David Boaz (1953-2024)

by | Jun 7, 2024

With great sadness I note the passing of David Boaz today, June 7, 2024, at age 70. He had been ill for some time.

He was a good man and a giant of the libertarian movement. Very much because of David’s influence and example, libertarian organizations not only embraced a rigorous dedication to individual liberty, private property, free markets, and peace, but also a commitment to professionalism. He is one big reason libertarianism moved from amateur status to the big league. The value of his multifaceted work, predominantly for the Cato Institute for over 40 years, can not be overstated. Whether they know it or not, libertarians owe much to David Boaz.

I knew David as both a friend and a colleague all that time. For better or worse, I turned pro as a libertarian in part, maybe even principally,  because of him. I had been a newspaper reporter in the Philadelphia area in the 1970s and then a writing teacher for a corporate consulting firm. I had left reporting because I wanted to be a full-time liberty advocate. On a trip to San Francisco in 1978, I briefly met David while visiting the barely-year-old Cato Institute. I had no idea it would be so consequential a meeting.

In the spring of 1979 I received a phone call from a very wealthy libertarian businessman, who asked if I’d be the research director of a brand-new libertarian business organization in Washington, D.C., the Council for a Competitive Economy. Its executive director was David Boaz. I can’t help but believe he recommended me for the job. At that point David was the sole staff member. A president would be hired later. (That would be Richard Wilcke, a good friend who died last year.) I proposed testing out the job in the summer (when I would be off work) before deciding whether to move permanently from my home in Delaware. My suggestion was accepted, and I moved to D.C. I loved the work. In the fall my job became permanent. For more than a year I worked day in and day out with David Boaz. Thanks to him, I learned a lot about organizations, publications, etc. We were also part of the same libertarian social circle. What a great time! We were living liberty!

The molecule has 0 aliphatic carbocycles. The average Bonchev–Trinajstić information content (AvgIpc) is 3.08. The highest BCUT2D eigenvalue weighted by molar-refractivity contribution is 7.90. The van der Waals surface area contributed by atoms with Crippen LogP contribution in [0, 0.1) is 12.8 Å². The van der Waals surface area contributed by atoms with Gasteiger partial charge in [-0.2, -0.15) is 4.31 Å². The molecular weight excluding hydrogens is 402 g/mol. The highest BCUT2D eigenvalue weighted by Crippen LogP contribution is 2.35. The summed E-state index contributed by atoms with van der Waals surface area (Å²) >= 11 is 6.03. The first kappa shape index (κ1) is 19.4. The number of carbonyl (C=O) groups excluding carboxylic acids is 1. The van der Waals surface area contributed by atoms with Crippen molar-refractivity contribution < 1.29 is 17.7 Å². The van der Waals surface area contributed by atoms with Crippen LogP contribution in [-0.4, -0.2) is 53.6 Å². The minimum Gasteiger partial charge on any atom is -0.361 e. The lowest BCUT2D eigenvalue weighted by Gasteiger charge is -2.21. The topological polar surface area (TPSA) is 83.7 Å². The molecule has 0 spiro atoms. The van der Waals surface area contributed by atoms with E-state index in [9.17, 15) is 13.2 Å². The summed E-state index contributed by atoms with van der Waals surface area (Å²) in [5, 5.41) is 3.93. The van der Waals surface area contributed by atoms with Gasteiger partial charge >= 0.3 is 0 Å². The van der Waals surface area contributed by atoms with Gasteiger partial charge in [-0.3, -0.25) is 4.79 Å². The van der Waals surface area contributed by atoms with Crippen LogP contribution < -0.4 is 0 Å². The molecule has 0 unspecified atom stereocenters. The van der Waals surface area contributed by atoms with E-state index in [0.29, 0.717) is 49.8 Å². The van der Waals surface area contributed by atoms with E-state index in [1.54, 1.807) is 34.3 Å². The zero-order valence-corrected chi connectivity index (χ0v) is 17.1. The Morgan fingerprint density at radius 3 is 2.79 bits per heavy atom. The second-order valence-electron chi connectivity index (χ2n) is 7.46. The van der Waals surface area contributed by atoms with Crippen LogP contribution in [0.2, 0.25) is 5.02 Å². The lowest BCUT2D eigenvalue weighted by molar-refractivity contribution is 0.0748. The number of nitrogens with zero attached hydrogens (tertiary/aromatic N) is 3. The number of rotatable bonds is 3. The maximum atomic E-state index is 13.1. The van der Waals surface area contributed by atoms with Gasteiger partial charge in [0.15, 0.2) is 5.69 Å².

And we were on a mission—promoting individual liberty and capitalism. We had fun despite our lack of success in swaying opinion in our direction. These were heady days for libertarians. Milton Friedman’s PBS television series, Free to Choose, was being broadcast. Other good signs had been evident since F. A. Hayek and Milton Friedman won the Nobel Prize in economics in 1974 and 1976 respectively. Things were happening. We knew our task wouldn’t be easy, but we were energized and optimistic. David personified much of the libertarian movement.

When Cato moved to D.C. in 1981, David became the vice president for public policy. I eventually went on to several other movement organizations. (CCE closed shop long ago.) Now David could add foreign policy and civil liberties to his portfolio.

We became co-workers again in 1991 when I joined the Cato Institute as its senior editor. In that job I also produced Cato’s first cable-TV series, The Cato Forum, which David often hosted. I recall long conversations in his office about political philosophy, economics, day-to-day politics, and how Cato could address the most important issues of the time. In those early days we had lunch together regularly, during which our libertarian conversation continued uninterrupted. I’ll never forget those days.

I can attest that David was involved in every aspect of Cato’s work. Content and appearance had to be of the highest quality. He saw to it. This ethic was instilled in the staff and countless interns. It was obvious in Cato’s product.

The libertarian movement was much richer for his presence. It will be much poorer without it.

David’s final speech from just a few months ago is here.

Sheldon Richman

Sheldon Richman

Sheldon Richman is the executive editor of The Libertarian Institute and a contributing editor at Antiwar.com. He is the former senior editor at the Cato Institute and Institute for Humane Studies; former editor of The Freeman, published by the Foundation for Economic Education; and former vice president at the Future of Freedom Foundation. His latest books are Coming to Palestine and What Social Animals Owe to Each Other.

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